By Amy Silverman
By Olivia LaVecchia
By Monica Alonzo and Stephen Lemons
By Chris Parker
By Michael Lacey
By Weston Phippen
The seizure of the computers and law enforcement's copying of the data on their hard drives intimidated those associated with the Democratic candidate running for office. The candidate, the campaign manager of the candidate, the graphic designer of the campaign brochure, and even their lawyer, Kyrsten Sinema — herself a state representative — refused to comment out of fear of the consequences.
Even people within Arpaio's own department are not immune. In 2002, Deputy Kelley Waldrip spoke with a New Times reporter looking into possible misuse of funds at the Sheriff's Office. When Arpaio discovered that Waldrip had talked to a reporter, he became angry; Waldrip announced his retirement soon thereafter. Arpaio still saw the deputy as a threat, and his office contacted Waldrip's subsequent employer demanding it hand over Waldrip's IP address. (Knowing Waldrip's work IP address would have given Arpaio a building block to track his activities online).
What makes law enforcement's interest in computers so dangerous is its utter lack of competence in dealing with them.
In 2004, Maricopa County officials arrested a 16-year-old boy for having 10 images of child porn on his computer. In claiming he had never seen the photographs before, he passed two lie detector tests. It was discovered that the computer had been infected with hundreds of spyware and backdoor Trojans, which can hijack your computer via legitimate Web sites and open up your hard drive for someone to store illegal images without your knowledge. Those interested in child porn often use this method to store their illegal images on unsuspecting computers. A British man was cleared of all charges of possessing child porn on his computer in 2003 after authorities discovered a backdoor Trojan on his computer.
Yet the county's computer "expert" did not check the computer for viruses. Thomas was dead set on sending the kid to prison for 90 years.
Thomas went on an ABC news program to explain the case in a January interview with reporter Jim Avila.
Avila: Your expert was not an expert who . . . who did any analysis whatsoever . . .
Thomas: Well . . .
Avila: As to where it came from. All your expert did was say it's here.
Thomas: Well, right.
Ironically, the only thing Thomas was able to get out of the case was decidedly un-digital. The kid ended up taking a plea to a charge of bringing a Playboy magazine to school and showing it to other 16-year-olds.
"Whatever happened in his case, uh . . . Presumably we'll never know because, uh, we . . . we haven't been able to . . . to fully get to the bottom of that," Thomas explained on ABC. "But, uh, an important lesson was taught here."
On a federal level, a case recently came to light that echoes the abuse of power occurring in Arizona. The FBI demanded that online retailer amazon.com hand over the identities of customers who purchased books from a specific, prolific, online used-book seller via Amazon. Amazon refused, and the FBI took it to court, where U.S. Magistrate Judge Stephen Crocker said, in a sealed ruling, that the FBI was out of bounds. Amazon fought to have the ruling unsealed, which it finally was in November, amid strong objections from the prosecutors.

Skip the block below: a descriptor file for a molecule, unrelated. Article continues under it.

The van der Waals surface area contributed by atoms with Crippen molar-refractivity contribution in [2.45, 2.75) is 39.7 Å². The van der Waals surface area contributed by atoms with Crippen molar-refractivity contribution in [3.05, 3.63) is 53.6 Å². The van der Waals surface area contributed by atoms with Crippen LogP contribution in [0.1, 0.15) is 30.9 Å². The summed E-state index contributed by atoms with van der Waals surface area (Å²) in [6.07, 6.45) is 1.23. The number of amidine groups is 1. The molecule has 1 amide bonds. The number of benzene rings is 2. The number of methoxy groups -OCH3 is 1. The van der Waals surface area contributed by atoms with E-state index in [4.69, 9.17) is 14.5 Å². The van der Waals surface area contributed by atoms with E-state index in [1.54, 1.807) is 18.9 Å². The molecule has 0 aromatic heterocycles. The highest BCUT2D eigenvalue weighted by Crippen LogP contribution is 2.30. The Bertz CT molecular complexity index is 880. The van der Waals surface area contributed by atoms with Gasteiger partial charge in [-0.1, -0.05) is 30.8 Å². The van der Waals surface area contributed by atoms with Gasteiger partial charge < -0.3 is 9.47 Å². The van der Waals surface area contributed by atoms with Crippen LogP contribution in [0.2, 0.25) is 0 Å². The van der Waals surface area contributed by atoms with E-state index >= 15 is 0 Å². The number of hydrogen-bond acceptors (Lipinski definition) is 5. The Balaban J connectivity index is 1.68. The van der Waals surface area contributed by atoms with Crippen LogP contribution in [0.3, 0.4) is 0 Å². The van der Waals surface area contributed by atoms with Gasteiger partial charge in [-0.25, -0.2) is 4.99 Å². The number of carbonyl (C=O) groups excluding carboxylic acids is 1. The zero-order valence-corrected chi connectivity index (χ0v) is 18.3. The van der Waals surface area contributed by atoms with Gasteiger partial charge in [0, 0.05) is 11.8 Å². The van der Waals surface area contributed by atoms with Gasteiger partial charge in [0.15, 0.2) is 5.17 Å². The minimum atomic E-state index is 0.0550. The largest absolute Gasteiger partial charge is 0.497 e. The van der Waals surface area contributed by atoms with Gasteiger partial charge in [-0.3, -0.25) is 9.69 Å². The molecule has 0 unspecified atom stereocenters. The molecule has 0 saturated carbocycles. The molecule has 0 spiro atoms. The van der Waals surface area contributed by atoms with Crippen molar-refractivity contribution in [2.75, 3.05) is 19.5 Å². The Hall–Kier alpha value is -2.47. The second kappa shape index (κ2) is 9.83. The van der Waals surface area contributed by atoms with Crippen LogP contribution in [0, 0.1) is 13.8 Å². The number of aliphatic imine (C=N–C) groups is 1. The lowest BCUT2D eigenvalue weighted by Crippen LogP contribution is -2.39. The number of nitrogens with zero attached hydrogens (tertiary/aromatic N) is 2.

"It is an unsettling and un-American scenario to envision federal agents nosing through the reading lists of law-abiding citizens while hunting for evidence against somebody else," Crocker wrote.
It is also unsettling that prosecutors would seek to hide the words of Judge Crocker.
"Litigants are used to a world of casting broad nets," says Matt Zimmerman in describing prosecutors. Zimmerman is a lawyer for the Electronic Frontier Foundation, a nonprofit civil liberties advocacy group.
But as we continue to communicate online, so much of our information is being stored, especially by intermediaries such as search engines. We will continue to see the government and private entities trying to get information that should remain private unless legislation is passed to stop it. And there are no serious pending proposals in Congress to stop this.
"Sometimes you need public embarrassments to change laws," says Zimmerman.
One of the best examples of this is the Robert Bork video-store case.
In the middle of Bork's Supreme Court nomination process in 1987, a newspaper published Bork's video-rental history obtained from his local video store. The list contained mainstream movies like Ruthless People and The Man Who Knew Too Much, but its publication put the fear of God into Congress. What if reporters started looking into their video-viewing habits? The results might not be so benign. So, in 1988, Congress passed the Video Privacy Protection act, which prevents "wrongful disclosure of video tape rental or sale records."
"It is one of the most robust pieces of privacy legislation," says Zimmerman.
There is no such robust privacy protection for the Web.
When the executive editor and CEO of New Times and Village Voice Media were arrested, the law was not on their side. Andrew Thomas fired special prosecutor Dennis Wilenchik because the public rose up and raised hell about this attack upon the constitutional rights of newspaper readers.
Supreme Court Justice Thurgood Marshall wrote in 1969, regarding the Stanley vs. Georgia case, which protected an individual's right to view pornography, "If the First Amendment means anything, it means that a State has no business telling a man, sitting alone in his own house, what books he may read or what films he may watch. Our whole constitutional heritage rebels at the thought of giving government the power to control men's minds."